May 03, 2021 | Personal Injury
Each year, thousands of lives in North Carolina and across the country are cut short due to distracted driving. The number of car accidents caused by texting or other mobile phone use while driving is high. Therefore, just mentioning distracted driving conjures up images of drivers busy with their cellphones. However, many other things distract drivers every day, some of which are often not recognized as distractions.
Regardless of a driver’s music choice while driving, research shows that the volume could make it a distraction. In a study of 85 teenage drivers, researchers determined that the drivers who had their favorite music blasting made multiple miscalculations and errors. However, the teens who chose easy listening music like light jazz or soft rock made 20% fewer errors while driving.
Distress, anger, sadness or any emotional turmoil in a driver could be distracting. After a study of 1,600 auto accidents that happened over the course of three years, the analysis indicated that drivers who appeared visibly agitated, angry or sad were 10 times more at risk of being involved in accidents.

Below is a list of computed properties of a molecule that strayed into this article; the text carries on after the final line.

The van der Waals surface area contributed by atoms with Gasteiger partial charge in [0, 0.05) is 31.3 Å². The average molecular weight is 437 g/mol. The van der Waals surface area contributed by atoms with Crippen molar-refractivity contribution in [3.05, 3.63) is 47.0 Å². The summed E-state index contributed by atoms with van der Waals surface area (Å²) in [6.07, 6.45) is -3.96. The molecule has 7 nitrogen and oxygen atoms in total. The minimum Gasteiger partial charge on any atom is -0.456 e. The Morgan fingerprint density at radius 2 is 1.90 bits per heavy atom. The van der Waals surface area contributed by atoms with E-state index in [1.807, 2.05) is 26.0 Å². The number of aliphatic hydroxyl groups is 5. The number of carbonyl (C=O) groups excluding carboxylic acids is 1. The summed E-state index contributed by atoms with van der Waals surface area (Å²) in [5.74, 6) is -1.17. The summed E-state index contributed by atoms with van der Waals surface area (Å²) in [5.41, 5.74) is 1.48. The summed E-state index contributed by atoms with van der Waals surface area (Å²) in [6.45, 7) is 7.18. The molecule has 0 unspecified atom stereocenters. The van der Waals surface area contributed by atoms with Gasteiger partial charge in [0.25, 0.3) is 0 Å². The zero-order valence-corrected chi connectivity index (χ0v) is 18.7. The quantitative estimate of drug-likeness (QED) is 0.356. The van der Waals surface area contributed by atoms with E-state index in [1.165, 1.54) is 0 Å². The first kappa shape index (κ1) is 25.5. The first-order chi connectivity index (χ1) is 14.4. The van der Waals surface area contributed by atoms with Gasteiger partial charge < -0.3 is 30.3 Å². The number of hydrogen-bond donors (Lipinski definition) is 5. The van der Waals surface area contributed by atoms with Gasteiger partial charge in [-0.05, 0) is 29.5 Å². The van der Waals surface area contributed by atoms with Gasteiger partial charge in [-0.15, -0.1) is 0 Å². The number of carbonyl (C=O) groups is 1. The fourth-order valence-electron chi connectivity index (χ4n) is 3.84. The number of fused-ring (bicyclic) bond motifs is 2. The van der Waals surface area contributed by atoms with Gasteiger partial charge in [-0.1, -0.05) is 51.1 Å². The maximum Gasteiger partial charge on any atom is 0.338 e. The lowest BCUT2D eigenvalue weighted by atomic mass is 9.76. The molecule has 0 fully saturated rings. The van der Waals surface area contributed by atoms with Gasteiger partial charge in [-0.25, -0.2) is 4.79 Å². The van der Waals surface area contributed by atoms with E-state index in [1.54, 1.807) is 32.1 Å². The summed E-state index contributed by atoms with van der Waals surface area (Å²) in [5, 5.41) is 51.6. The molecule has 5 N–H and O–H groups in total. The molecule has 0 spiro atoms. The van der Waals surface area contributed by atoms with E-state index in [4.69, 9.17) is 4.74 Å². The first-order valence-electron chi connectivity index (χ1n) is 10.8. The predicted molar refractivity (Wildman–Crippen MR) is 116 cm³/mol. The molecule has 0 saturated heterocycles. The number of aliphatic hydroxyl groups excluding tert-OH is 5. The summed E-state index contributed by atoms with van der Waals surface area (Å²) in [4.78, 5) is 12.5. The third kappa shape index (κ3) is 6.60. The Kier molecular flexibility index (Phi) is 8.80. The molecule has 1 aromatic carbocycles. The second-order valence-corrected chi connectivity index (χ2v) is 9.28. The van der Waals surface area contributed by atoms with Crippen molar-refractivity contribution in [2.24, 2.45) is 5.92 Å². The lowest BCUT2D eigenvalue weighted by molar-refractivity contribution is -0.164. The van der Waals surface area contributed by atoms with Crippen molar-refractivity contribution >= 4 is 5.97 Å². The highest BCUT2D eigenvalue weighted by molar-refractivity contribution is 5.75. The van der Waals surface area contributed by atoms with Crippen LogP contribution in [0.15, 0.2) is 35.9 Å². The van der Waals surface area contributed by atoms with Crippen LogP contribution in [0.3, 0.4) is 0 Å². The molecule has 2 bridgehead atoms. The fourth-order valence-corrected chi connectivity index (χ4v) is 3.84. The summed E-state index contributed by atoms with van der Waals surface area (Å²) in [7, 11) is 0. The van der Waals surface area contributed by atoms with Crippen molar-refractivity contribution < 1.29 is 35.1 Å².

Anyone who takes a long trip without making frequent stops is risking their life. A 2011 hospital study showed that drivers who avoid rest stops and continue driving on a full bladder are creating a distraction that could have tragic consequences. Their focus and judgment could be compared to drivers with a blood-alcohol content of .05%.
Anyone in North Carolina who is the victim of a car accident caused by a distracted driver might have a viable claim to file a personal injury lawsuit in a civil court. However, proving negligence might be complicated. Mobile phones can be checked for activity at the time of the crash to prove the driver was distracted. However, the distractions mentioned here often require the assistance of a personal injury attorney to help formally establish negligence.